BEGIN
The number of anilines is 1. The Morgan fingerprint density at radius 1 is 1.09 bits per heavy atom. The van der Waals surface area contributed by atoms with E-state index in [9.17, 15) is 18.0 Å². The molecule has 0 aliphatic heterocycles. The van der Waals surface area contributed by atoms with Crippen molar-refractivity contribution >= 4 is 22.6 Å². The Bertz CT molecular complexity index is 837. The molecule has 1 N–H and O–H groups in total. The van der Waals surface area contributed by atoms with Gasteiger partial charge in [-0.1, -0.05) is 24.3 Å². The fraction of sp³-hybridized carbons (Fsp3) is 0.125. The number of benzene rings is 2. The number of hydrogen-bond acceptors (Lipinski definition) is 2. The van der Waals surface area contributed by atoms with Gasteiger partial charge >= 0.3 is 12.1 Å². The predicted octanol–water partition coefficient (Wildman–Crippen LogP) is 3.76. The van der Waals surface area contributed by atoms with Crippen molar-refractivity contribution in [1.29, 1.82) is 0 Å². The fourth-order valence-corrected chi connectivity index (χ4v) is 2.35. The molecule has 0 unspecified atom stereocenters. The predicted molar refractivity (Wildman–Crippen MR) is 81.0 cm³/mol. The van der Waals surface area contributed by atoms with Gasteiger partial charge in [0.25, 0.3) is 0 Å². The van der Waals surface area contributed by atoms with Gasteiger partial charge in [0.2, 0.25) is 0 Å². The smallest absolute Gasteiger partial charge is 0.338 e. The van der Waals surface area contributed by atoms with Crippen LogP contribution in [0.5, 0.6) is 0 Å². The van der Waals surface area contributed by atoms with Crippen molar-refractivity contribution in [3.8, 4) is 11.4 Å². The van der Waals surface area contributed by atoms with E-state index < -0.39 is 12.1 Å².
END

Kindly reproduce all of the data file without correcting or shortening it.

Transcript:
The number of anilines is 1. The Morgan fingerprint density at radius 1 is 1.09 bits per heavy atom. The van der Waals surface area contributed by atoms with E-state index in [9.17, 15) is 18.0 Å². The molecule has 0 aliphatic heterocycles. The van der Waals surface area contributed by atoms with Crippen molar-refractivity contribution >= 4 is 22.6 Å². The Bertz CT molecular complexity index is 837. The molecule has 1 N–H and O–H groups in total. The van der Waals surface area contributed by atoms with Gasteiger partial charge in [-0.1, -0.05) is 24.3 Å². The fraction of sp³-hybridized carbons (Fsp3) is 0.125. The number of benzene rings is 2. The number of hydrogen-bond acceptors (Lipinski definition) is 2. The van der Waals surface area contributed by atoms with Gasteiger partial charge >= 0.3 is 12.1 Å². The predicted octanol–water partition coefficient (Wildman–Crippen LogP) is 3.76. The van der Waals surface area contributed by atoms with Crippen molar-refractivity contribution in [1.29, 1.82) is 0 Å². The fourth-order valence-corrected chi connectivity index (χ4v) is 2.35. The molecule has 0 unspecified atom stereocenters. The predicted molar refractivity (Wildman–Crippen MR) is 81.0 cm³/mol. The van der Waals surface area contributed by atoms with Gasteiger partial charge in [0.25, 0.3) is 0 Å². The van der Waals surface area contributed by atoms with Gasteiger partial charge in [0.2, 0.25) is 0 Å². The smallest absolute Gasteiger partial charge is 0.338 e. The van der Waals surface area contributed by atoms with Crippen LogP contribution in [0.5, 0.6) is 0 Å². The van der Waals surface area contributed by atoms with Crippen molar-refractivity contribution in [3.8, 4) is 11.4 Å². The van der Waals surface area contributed by atoms with E-state index < -0.39 is 12.1 Å².